Having a ball: Crystallization in a sphere

September 21, 2020

Tokyo, Japan--Crystallization is the assembly of atoms or molecules into highly ordered solid crystals, which occurs in natural, biological, and artificial systems. However, crystallization in confined spaces, such as the formation of the protein shell of a virus, is poorly understood. Researchers are trying to control the structure of the final crystal formed in a confined space to obtain crystals with desired properties, which requires thorough knowledge of the crystallization process.

A research group at Institute of Industrial Science, The University of Tokyo and Fudan University led by Hajime Tanaka and Peng Tan used a droplet of a colloid--a dispersion of liquid particles in another liquid, like milk--as a model for single atoms or molecules in a sphere. Unlike single atoms or molecules, which are too small to easily observe, the colloid particles were large enough to visualize using a microscope. This allowed the researchers to track the ordering of single particles in real time during crystallization.

"We visualized the organization process of colloid particles in numerous droplets under different conditions to provide a picture of the crystallization process in a sphere," says Tan.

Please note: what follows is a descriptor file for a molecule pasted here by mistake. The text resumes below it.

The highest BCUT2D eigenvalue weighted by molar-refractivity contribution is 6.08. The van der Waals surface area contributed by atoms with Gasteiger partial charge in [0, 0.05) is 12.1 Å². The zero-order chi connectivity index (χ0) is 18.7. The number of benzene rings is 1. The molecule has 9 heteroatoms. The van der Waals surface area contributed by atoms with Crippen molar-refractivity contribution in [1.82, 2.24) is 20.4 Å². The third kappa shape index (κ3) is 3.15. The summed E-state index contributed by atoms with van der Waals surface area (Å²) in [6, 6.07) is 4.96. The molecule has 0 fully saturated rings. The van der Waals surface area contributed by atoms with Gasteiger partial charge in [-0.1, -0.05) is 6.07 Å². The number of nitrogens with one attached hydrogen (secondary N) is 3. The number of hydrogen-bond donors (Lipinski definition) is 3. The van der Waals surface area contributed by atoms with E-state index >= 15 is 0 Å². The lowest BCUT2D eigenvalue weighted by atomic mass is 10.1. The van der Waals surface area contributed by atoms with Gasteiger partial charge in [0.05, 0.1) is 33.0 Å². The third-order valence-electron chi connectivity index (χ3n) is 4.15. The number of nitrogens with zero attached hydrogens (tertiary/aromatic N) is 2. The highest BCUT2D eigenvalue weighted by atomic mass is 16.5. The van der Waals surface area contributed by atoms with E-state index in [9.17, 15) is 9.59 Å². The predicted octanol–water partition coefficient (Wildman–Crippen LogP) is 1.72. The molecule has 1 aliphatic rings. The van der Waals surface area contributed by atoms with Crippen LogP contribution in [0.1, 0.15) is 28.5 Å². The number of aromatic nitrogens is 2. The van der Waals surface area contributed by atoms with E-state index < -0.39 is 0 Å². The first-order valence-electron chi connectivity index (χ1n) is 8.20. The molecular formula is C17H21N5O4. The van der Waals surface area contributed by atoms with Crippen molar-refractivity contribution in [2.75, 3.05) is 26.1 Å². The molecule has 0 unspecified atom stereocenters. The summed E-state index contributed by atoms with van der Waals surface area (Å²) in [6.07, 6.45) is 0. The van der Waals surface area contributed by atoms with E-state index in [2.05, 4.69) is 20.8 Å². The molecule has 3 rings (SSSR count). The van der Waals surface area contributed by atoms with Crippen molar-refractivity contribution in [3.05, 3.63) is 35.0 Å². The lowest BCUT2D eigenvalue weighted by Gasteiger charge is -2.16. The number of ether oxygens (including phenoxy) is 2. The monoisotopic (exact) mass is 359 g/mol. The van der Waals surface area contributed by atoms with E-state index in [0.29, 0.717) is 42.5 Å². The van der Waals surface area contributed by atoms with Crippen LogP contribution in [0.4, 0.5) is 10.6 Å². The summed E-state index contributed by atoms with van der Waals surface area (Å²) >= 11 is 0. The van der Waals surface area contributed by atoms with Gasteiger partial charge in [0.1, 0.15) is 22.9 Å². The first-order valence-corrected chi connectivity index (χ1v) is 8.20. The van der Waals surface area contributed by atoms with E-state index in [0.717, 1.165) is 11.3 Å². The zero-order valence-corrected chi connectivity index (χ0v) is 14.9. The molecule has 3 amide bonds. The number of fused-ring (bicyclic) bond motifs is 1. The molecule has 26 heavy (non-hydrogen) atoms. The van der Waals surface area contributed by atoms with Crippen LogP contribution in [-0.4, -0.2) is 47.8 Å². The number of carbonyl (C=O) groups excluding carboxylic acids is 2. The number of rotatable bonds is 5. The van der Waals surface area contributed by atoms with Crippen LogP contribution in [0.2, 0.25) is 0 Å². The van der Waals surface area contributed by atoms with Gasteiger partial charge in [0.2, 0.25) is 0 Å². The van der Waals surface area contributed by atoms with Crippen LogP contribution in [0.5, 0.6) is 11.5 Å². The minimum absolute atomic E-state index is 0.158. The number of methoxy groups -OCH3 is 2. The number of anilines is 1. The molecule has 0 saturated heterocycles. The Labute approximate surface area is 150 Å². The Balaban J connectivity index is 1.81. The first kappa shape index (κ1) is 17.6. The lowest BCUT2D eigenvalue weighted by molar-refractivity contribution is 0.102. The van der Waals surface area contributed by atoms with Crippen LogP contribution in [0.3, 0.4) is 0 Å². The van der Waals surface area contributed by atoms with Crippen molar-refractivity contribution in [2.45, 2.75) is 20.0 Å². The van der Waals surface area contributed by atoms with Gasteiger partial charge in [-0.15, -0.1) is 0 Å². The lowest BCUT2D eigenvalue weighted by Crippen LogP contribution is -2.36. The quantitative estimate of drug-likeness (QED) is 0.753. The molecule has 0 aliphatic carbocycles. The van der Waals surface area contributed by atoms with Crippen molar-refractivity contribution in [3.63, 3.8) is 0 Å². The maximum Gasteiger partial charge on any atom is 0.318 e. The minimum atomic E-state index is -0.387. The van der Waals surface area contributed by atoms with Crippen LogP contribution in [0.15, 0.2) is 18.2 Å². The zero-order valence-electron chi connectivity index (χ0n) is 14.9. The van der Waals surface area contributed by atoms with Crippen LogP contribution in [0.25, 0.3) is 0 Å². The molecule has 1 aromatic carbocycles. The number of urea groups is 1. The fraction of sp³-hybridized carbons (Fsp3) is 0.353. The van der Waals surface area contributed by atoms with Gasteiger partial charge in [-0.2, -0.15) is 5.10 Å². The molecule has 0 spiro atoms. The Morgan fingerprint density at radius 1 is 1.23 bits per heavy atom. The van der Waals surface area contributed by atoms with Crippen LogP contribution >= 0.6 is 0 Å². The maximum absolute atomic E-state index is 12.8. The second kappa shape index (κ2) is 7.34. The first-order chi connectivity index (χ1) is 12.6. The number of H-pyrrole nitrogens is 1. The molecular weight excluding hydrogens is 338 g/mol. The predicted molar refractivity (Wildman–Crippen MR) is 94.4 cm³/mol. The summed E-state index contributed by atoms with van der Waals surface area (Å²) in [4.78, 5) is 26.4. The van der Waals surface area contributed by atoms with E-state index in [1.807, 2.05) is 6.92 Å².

Based on their observations, the team proposed that the crystallization process involved three stages: initial ordering on the surface "skin" of the droplet, nucleation and growth in the core of the droplet, and then slow ripening of the whole structure. First, a skin consisting of a single layer of ordered colloid particles rapidly formed on the droplet surface. Next, crystallization occurred in the core of the droplet, far from the crystallized skin. The competition between crystallization in these two regions controlled the structure of the final crystal.

The researchers found that the "soft" (long-range) interactions between the negatively charged colloid particles affected their organization and the resulting crystal structure. These soft interactions are dominated by kinetics, that is, the interactions that form the fastest, rather than those that use the least energy to give the thermodynamically stable structure, illustrating that kinetics plays an important role in crystallization in a confined space. It was already known that thermodynamics contributes strongly to the final structure of crystals. The team's findings confirmed that kinetics are also integral, furthering our knowledge of crystallization in confined spaces.